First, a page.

Your Guide to Organic, Biodynamic and Natural Wine


Jenny & François Selections is pleased to announce the 2014 Natural Winemakers’ Week, March 1-6!

Set your tweets to hashtag #nww14!

Natural, Organic, and Biodynamic Winemakers from France, Italy, Spain, and the USA are coming to NYC for a week of wine dinners, classes, and free tastings. Set your tweets to #nww14!


11a-5pm: Astor Center Grand Tasting 399 Lafayette St, 4th St, NYC, (212) 674-7501

Tickets $29 at – this event sells out quickly!


4-7pm: Appellation Wine & Spirits 156 Tenth Ave, NYC (212) 741-9474

Free Tasting

8pm: The Farm on Adderley 1108 Cortelyou Road, Brooklyn (718) 287-3101

Winemaker dinner with Christian Binner, Clement Cousin, and Hardy Wallace (Dirty and Rowdy Family Winery).

Featuring a seasonal, hearty meal to compliment the natural wine. $75/person

Reservations required –


10am-5pm: Jenny & Francois Portfolio Tasting 287 Spring Street between Hudson and Varick St

Trade and press only

Please RSVP – call 646-775-6400 or


5-7pm: Fermented Grapes 651 Vanderbilt Ave, Brooklyn (718) 230-3216

Free Tasting

8pm: The Ides Bar – Wythe Hotel 80 Wythe Ave, Brooklyn (718) 460-8000

Party featuring all the winemakers, wines by the glass.


5-7pm: Chambers Street Wines Tasting 148 Chambers Street, NYC (212) 227-1434

Free Tasting

8pm: Aska Restaurant 90 Wythe Avenue Williamsburg, Brooklyn (718) 388-2969

Winemaker dinner with Dirty and Rowdy Family Winery. $150/person (including tax + gratuity)

Reservations required –

More Events to be announced! Please visit for updates and tastings throughout the city.

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The 200-year-old Wine Cave at Domaine Bernard Baudry.

The 200-year-old Wine Cave at Domaine Bernard Baudry.

The wine cellar at Baudry is an impressive sight; a 200-year-old cave carved into the side of the hill in Cravant-les-Côteaux, just west of Chinon. Hailing from a family of winemakers, Bernard Baudry studied in Beaune and worked as a wine consultant in Tours before launching his own winery in 1975. His son Matthieu joined him in 2000 and today they oversee 30 hectares, all farmed organically with no irrigation. When I ask Matthieu about being organic, he says simply that his father didn’t have the money to buy chemicals and so they never started.

Matthieu Baudry

Matthieu Baudry

Their grapes are hand-picked and aren’t pressed. Grapes are vinified separately, expressing the terroir of the plot they grow on. This being Chinon, reds dominate. Their Cabernet Franc on the gravel soil of the La Vienne River Valley becomes fruity and soft, but is richer with more tannins on the hillsides above the winery.

Baudry vineyards

The wines run from light bodied, Les Granges, to full bodied ones like Les Clos Guillot. Le Domaine 2011 may not have been from great terroir, according to Matthieu, but it had a nice minerality and will benefit from aging a few years. Les Grezeaux 2011 comes from the best vineyard site, a mix of gravel and clay, with a resulting power that sets it up for cellaring. The 2010 Les Clos Guillot ratcheted up the intensity with an aromatic nose, high acidity and long finish, and already refined though just a few years old.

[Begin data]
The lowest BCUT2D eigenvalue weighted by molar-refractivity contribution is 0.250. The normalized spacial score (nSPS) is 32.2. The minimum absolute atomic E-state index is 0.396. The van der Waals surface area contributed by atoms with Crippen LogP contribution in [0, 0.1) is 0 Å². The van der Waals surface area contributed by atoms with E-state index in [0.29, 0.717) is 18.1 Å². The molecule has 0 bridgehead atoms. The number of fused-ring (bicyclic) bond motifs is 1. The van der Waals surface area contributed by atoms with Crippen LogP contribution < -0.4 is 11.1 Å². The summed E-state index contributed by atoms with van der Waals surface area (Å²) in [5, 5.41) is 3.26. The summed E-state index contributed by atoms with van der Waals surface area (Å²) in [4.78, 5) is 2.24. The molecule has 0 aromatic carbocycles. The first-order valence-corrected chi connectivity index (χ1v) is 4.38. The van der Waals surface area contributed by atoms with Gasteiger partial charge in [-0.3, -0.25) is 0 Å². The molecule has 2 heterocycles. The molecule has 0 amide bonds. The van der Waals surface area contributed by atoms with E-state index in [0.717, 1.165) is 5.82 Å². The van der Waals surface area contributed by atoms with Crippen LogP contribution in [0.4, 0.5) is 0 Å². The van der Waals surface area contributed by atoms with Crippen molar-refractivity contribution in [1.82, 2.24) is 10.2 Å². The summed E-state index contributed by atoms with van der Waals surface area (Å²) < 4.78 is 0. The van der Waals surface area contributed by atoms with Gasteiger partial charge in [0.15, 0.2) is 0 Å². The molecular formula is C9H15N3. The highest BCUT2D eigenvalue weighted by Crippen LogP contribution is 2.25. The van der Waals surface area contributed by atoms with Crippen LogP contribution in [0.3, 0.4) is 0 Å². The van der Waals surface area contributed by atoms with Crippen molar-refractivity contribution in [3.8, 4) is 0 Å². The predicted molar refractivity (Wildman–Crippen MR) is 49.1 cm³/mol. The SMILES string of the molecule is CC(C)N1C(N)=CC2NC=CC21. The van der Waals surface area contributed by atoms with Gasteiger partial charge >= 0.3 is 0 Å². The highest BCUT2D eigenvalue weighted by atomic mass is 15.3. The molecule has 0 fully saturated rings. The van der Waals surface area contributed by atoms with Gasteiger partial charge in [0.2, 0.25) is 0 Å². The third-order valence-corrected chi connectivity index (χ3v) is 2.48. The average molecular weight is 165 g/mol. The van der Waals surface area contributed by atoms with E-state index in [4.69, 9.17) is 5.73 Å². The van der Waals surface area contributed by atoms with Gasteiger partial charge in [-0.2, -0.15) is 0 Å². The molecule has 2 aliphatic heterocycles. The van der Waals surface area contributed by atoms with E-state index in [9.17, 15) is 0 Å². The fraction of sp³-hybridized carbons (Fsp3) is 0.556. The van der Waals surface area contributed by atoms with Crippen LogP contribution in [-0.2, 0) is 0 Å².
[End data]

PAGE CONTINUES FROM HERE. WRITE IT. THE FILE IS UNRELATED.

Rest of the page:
By turns, the 2011 La Croix Boissée revealed itself to be chalky from the limestone soil, acidic with a hint of salinity. Try this one in five years to fully appreciate it. Or just seek out a 2003 – surprisingly fresh for that infamously hot vintage.

Learn more about Domaine Bernard Baudry.

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Obituary at The Press Democrat.

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From Wine-Searcher:

Patrick Guiraud, president of Sudvinbio, claims there isn’t much support among European vintners to eliminate sulfites from organic wines. The EU will revisit organic wine regulations next year, to discuss whether to continue to allow sugar to be added (chaptalization) and whether to allow new wine additives that have come on the market since 2012. But sulfites are not currently on the agenda.

“In the U.S. that issue was dropped into the activist community, which had a knee-jerk response,” says Paul Chartrand, who imports organic wines from Europe to the U.S. “In Europe the winemaking community is a much bigger part of society. You find some producers in Europe making no-sulfite wines, but very few want to make all their wines that way. They don’t want to change the world of organic wine.”

But many Europeans would like to change the U.S. definition of organic wine. Guiraud said the influx of newly certified organic producers in France has created a situation where the country has more organic wine to sell than it has buyers.

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From Bon Appetit:

Eventually, she landed at Louis/Dressner, the importer that helped introduce natural wine to the U.S., with Tarlow as a top client. She and he got along, and often ended up going to the same tastings and fairs on both sides of the Atlantic, so when Tarlow decided to open Reynard—a restaurant as big as all his previous places combined—he asked her to helm the wine program. According to Campbell, the transition was easy, and not just because she and Tarlow had similar drinking habits.

“There’s the idea [with Tarlow] that everyone should be rising together. At other restaurant groups you feel like it’s much clearer that somebody needs to get rich here, instead of like, How can we keep this whole thing going for a while for everybody?”

That ethos permeates pretty much every undertaking at the Tarlow restaurants, Pollyannaish as it may sound (and with the caveat that meals there are hardly cheap). In the wine department, this means that when the Wythe Hotel, Reynard’s mothership, hosts weddings, Campbell has to go to bat for natural wine—and if a bride can’t find anything in her price range that she likes, Campbell’s willing to pour a fancier natural wine, charge less, and take a hit on the difference.